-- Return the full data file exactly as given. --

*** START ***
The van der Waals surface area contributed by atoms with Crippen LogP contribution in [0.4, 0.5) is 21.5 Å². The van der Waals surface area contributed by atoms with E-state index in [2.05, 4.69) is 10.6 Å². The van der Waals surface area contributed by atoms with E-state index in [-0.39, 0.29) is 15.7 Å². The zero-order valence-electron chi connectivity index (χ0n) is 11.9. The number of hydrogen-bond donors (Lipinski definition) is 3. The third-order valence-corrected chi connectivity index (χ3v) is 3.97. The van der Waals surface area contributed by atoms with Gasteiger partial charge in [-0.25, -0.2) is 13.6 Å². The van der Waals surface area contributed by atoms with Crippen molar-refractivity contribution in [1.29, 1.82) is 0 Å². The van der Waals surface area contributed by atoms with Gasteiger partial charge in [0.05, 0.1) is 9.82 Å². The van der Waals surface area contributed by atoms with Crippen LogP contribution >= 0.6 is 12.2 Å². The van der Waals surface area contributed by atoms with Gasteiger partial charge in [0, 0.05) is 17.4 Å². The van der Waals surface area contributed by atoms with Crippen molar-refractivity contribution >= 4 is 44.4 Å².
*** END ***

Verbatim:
The van der Waals surface area contributed by atoms with Crippen LogP contribution in [0.4, 0.5) is 21.5 Å². The van der Waals surface area contributed by atoms with E-state index in [2.05, 4.69) is 10.6 Å². The van der Waals surface area contributed by atoms with E-state index in [-0.39, 0.29) is 15.7 Å². The zero-order valence-electron chi connectivity index (χ0n) is 11.9. The number of hydrogen-bond donors (Lipinski definition) is 3. The third-order valence-corrected chi connectivity index (χ3v) is 3.97. The van der Waals surface area contributed by atoms with Gasteiger partial charge in [-0.25, -0.2) is 13.6 Å². The van der Waals surface area contributed by atoms with Crippen molar-refractivity contribution in [1.29, 1.82) is 0 Å². The van der Waals surface area contributed by atoms with Gasteiger partial charge in [0.05, 0.1) is 9.82 Å². The van der Waals surface area contributed by atoms with Crippen LogP contribution >= 0.6 is 12.2 Å². The van der Waals surface area contributed by atoms with Gasteiger partial charge in [0, 0.05) is 17.4 Å². The van der Waals surface area contributed by atoms with Crippen molar-refractivity contribution >= 4 is 44.4 Å².